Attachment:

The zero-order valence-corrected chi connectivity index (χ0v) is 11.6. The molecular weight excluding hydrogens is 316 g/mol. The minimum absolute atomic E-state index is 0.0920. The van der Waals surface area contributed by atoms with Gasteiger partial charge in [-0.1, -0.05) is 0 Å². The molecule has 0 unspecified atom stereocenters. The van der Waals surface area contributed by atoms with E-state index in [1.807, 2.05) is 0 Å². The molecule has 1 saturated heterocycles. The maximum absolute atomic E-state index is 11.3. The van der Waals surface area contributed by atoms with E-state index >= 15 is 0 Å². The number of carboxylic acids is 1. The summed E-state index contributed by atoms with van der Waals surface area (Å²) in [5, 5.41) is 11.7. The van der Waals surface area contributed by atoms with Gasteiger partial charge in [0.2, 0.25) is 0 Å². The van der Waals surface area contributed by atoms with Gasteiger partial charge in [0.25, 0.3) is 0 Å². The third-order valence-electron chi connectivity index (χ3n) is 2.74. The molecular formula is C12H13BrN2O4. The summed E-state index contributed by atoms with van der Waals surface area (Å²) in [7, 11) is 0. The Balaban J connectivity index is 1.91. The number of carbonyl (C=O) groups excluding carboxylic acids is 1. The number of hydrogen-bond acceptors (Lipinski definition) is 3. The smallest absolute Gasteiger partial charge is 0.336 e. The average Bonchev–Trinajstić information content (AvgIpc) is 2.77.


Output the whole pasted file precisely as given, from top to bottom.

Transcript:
The zero-order valence-corrected chi connectivity index (χ0v) is 11.6. The molecular weight excluding hydrogens is 316 g/mol. The minimum absolute atomic E-state index is 0.0920. The van der Waals surface area contributed by atoms with Gasteiger partial charge in [-0.1, -0.05) is 0 Å². The molecule has 0 unspecified atom stereocenters. The van der Waals surface area contributed by atoms with E-state index in [1.807, 2.05) is 0 Å². The molecule has 1 saturated heterocycles. The maximum absolute atomic E-state index is 11.3. The van der Waals surface area contributed by atoms with E-state index >= 15 is 0 Å². The number of carboxylic acids is 1. The summed E-state index contributed by atoms with van der Waals surface area (Å²) in [5, 5.41) is 11.7. The van der Waals surface area contributed by atoms with Gasteiger partial charge in [0.2, 0.25) is 0 Å². The van der Waals surface area contributed by atoms with Gasteiger partial charge in [0.25, 0.3) is 0 Å². The third-order valence-electron chi connectivity index (χ3n) is 2.74. The molecular formula is C12H13BrN2O4. The summed E-state index contributed by atoms with van der Waals surface area (Å²) in [7, 11) is 0. The Balaban J connectivity index is 1.91. The number of carbonyl (C=O) groups excluding carboxylic acids is 1. The number of hydrogen-bond acceptors (Lipinski definition) is 3. The smallest absolute Gasteiger partial charge is 0.336 e. The average Bonchev–Trinajstić information content (AvgIpc) is 2.77.